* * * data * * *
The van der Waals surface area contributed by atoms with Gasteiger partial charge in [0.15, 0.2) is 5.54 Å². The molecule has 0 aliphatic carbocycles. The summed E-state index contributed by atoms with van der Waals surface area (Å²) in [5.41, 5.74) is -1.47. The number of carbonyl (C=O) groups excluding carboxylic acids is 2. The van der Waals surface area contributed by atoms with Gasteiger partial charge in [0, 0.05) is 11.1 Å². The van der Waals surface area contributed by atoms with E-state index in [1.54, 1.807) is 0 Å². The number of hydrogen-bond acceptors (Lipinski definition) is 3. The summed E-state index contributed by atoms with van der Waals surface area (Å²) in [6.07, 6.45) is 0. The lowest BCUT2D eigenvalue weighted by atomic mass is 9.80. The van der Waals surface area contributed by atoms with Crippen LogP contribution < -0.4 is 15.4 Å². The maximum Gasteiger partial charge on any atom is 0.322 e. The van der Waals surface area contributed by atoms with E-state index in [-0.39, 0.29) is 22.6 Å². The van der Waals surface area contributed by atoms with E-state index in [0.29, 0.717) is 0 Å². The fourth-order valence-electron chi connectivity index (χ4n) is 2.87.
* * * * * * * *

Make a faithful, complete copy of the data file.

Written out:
The van der Waals surface area contributed by atoms with Gasteiger partial charge in [0.15, 0.2) is 5.54 Å². The molecule has 0 aliphatic carbocycles. The summed E-state index contributed by atoms with van der Waals surface area (Å²) in [5.41, 5.74) is -1.47. The number of carbonyl (C=O) groups excluding carboxylic acids is 2. The van der Waals surface area contributed by atoms with Gasteiger partial charge in [0, 0.05) is 11.1 Å². The van der Waals surface area contributed by atoms with E-state index in [1.54, 1.807) is 0 Å². The number of hydrogen-bond acceptors (Lipinski definition) is 3. The summed E-state index contributed by atoms with van der Waals surface area (Å²) in [6.07, 6.45) is 0. The lowest BCUT2D eigenvalue weighted by atomic mass is 9.80. The van der Waals surface area contributed by atoms with Crippen LogP contribution < -0.4 is 15.4 Å². The maximum Gasteiger partial charge on any atom is 0.322 e. The van der Waals surface area contributed by atoms with E-state index in [-0.39, 0.29) is 22.6 Å². The van der Waals surface area contributed by atoms with E-state index in [0.29, 0.717) is 0 Å². The fourth-order valence-electron chi connectivity index (χ4n) is 2.87.